The production schedule is derived from the production plan; it is a plan that authorized the operations function to produce a certain quantity of an item within a specified time frame. In a large firm, the production schedule is drawn in the production planning department, whereas, within a small firm, a production schedule could originate with a lone production scheduler or even a line supervisor.
Production scheduling has three primary goals or objectives. The first involves due dates and avoiding late completion of jobs. The second goal involves throughput times; the firm wants to minimize the time a job spends in the system, from the opening of a shop order until it is closed or completed. The third goal concerns the utilization of work centers. Firms usually want to fully utilize costly equipment and personnel.
Often, there is conflict among the three objectives. Excess capacity makes for better due-date performance and reduces throughput time but wreaks havoc on utilization. Releasing extra jobs to the shop can increase the utilization rate and perhaps improve due-date performance but tends to increase throughput time.
Quite a few sequencing rules (for determining the sequence in which production orders are to be run in the production schedule) have appeared in research and in practice. Some well-known ones adapted from Vollmann, Berry, Whybark and Jacobs (2005) are presented in Operations Scheduling.
There are fundamental differences in production planning and production scheduling. Planning models often utilize aggregate data, cover multiple stages in a medium-range time frame, in an effort to minimize total costs. Scheduling models use detailed information, usually for a single stage or facility over a short term horizon, in an effort to complete jobs in a timely manner. Despite these differences, planning and scheduling often have to be incorporated into a single framework, share information, and interact extensively with one another. They also may interact with other models such as forecasting models or facility location models.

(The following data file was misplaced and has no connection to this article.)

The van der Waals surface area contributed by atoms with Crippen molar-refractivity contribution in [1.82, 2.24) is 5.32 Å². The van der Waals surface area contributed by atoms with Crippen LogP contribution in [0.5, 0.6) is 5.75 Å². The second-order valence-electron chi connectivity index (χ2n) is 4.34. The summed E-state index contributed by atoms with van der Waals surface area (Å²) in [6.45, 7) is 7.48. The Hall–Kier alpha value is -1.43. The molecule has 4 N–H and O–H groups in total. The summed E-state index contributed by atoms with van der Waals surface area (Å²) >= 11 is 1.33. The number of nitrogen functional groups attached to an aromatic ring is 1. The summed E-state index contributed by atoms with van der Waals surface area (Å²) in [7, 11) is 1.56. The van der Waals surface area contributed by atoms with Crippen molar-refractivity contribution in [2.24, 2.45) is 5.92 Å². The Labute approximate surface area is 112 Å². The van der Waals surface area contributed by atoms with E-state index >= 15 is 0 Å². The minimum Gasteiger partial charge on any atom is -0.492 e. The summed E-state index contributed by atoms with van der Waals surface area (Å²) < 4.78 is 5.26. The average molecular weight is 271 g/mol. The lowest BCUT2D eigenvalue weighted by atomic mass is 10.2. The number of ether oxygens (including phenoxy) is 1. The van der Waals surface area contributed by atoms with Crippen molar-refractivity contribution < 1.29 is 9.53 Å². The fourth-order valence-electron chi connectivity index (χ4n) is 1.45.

It should be noted that a major shift in direction has occurred in recent research on scheduling methods. Much of what was discussed was developed for job shops. As a result of innovations such as computer-integrated manufacturing (CIM) and just-in-time (JIT), new processes being established in today's firms are designed to capture the benefits of repetitive manufacturing and continuous flow manufacturing. Therefore, much of the new scheduling research concerns new concepts and techniques for repetitive manufacturing-type operations. In addition, many of today's firms cannot plan and schedule only within the walls of their own factory as most are an entity with an overall supply chain. Supply chain management requires the coordination and integration of operations in all stages of the chain. If successive stages in a supply belong to the same firm, then these successive stages can be incorporated into a single planning and scheduling model. If not, constant interaction and information sharing are required to optimize the overall supply chain.
R. Anthony Inman
Hurtubise, Stephanie, and Claude Olivier, and Ali Gharbi. "Planning Tools for Managing the Supply Chain." Computers & Industrial Engineering 46 (2004): 763–779.
Kreipl, Stephan, and Michael Pinedo. "Planning and Scheduling in Supply Chains: An Overview of Issues in Practice." Production and Operations Management 13, no. 1 (2004): 77–92.
Vollmann, Thomas E., William L. Berry, Clay D. Whybark, and F. Robert Jacobs. Manufacturing Planning and Control for Supply Chain Management. 5th ed. New York: Irwin McGraw-Hill, 2005.